The Moto GP Red Bull U.S. Grand Prix and the Fram Autolite NHRA Nationals are both three-day events that I would normally cover from start to finish. But due to scheduling conflicts with the California Rodeo Salinas and the Bank of the West Classic, I was only able to shoot one day of each race. Shooting one day is infinitely better than shooting no days, but it does severely limit the scope of pictures you can get. So I combined the two shoots into one post for you motorsport fans. Laguna Seca is a great place to watch or shoot a race, and the big, flashy bikes of Moto GP make it even better. It had been years since I was there, and I was surprised to find that fans are allowed to bring in pretty much any photo gear they have. The fences were lined with guys shooting big lenses, which I am all for. What I am not for is dudes yelling at me because I'm on the track side of the fence and "in their way." Only at Laguna.
In Moto GP, there is a rider named Casey Stoner, and a team sponsored by rolling paper company Rizla. And in perhaps the greatest injustice of all time, STONER DOES NOT RIDE FOR RIZLA. This is an outrage, can't they arrange a trade?
Team Jordan rider Ben Bostrom who competes in the AMA American Superbike division received a wild card and made his first appearance in Moto GP at age 37:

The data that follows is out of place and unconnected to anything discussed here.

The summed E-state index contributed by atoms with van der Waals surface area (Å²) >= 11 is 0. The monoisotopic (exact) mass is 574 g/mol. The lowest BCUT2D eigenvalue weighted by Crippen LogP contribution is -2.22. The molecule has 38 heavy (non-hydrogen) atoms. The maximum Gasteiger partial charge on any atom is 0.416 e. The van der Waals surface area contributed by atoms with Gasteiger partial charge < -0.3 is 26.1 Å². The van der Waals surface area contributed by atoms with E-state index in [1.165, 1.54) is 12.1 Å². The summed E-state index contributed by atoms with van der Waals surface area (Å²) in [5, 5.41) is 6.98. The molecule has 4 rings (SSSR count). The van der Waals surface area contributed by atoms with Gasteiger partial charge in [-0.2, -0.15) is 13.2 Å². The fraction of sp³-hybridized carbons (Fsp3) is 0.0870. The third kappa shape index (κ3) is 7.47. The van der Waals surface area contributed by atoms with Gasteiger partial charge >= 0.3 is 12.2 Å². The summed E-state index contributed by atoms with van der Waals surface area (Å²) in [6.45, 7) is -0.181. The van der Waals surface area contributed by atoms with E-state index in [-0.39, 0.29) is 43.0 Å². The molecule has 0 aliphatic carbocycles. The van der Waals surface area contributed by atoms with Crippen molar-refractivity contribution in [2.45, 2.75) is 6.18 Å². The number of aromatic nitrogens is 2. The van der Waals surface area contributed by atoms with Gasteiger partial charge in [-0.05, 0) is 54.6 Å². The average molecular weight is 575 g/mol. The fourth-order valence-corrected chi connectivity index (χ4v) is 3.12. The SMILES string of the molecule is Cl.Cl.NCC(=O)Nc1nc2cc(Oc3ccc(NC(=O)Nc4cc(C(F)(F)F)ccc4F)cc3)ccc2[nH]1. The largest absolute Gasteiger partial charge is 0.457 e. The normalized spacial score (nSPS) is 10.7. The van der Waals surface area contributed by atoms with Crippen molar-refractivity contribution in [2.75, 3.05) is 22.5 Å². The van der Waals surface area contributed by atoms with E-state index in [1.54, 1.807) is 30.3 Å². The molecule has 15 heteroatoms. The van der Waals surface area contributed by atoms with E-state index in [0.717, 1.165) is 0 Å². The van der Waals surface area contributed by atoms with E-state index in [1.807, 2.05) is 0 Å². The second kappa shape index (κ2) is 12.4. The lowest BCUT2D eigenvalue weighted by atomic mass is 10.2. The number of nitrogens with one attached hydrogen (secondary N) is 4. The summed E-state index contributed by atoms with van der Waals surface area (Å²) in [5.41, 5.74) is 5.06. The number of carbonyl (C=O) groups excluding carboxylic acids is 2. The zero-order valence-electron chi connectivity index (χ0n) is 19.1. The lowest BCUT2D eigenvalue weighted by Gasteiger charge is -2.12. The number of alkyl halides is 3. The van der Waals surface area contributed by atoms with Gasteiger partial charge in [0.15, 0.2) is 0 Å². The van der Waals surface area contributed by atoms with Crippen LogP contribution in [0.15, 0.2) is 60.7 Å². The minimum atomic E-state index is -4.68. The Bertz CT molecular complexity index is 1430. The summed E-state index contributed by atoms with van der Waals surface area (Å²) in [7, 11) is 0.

I've shot NHRA at Infineon a few times now, and it occurred to me that shooting it once per year gives me just enough time to forget exactly how intense it is. Pro Stock and Pro Stock Motorcycles are what I would call "normal loud." If you've been to NASCAR or Indy Car, you know that it's loud enough that you can't hear anything else, but it's manageable. The nitro classes, Funny Car and Top Fuel Dragster, are something else entirely. First, foam earplugs aren't even close to enough protection, full-on construction-type headphones are all that prevents ruptured eardrums. When the cars pass you, the pressure is enough to knock you back, and the heat, nitro fumes, and acrid smoke gets in your nose and waters your eyes. It's touch to keep shooting, but it's a really impressive display of horsepower.
The combination of the fumes and the setting sun made it look like drag racing on Mars:
Of course all of this horsepower leads to speed, in fact, a neck breaking amount of it.
The drivers waiting their turn have an intensity not often seen:
After each session, workers burn off the excess rubber from the track with torches, and then scrape up the burning gloop with shovels:
Security was so clueless that they actually tried to stop Tony Schumacher aka The Sarge from watching from the retaining wall. Lucky for them, he laughed it off:
And of course the inevitable breaks in the action when someone blows an engine and oil sprays all over the track: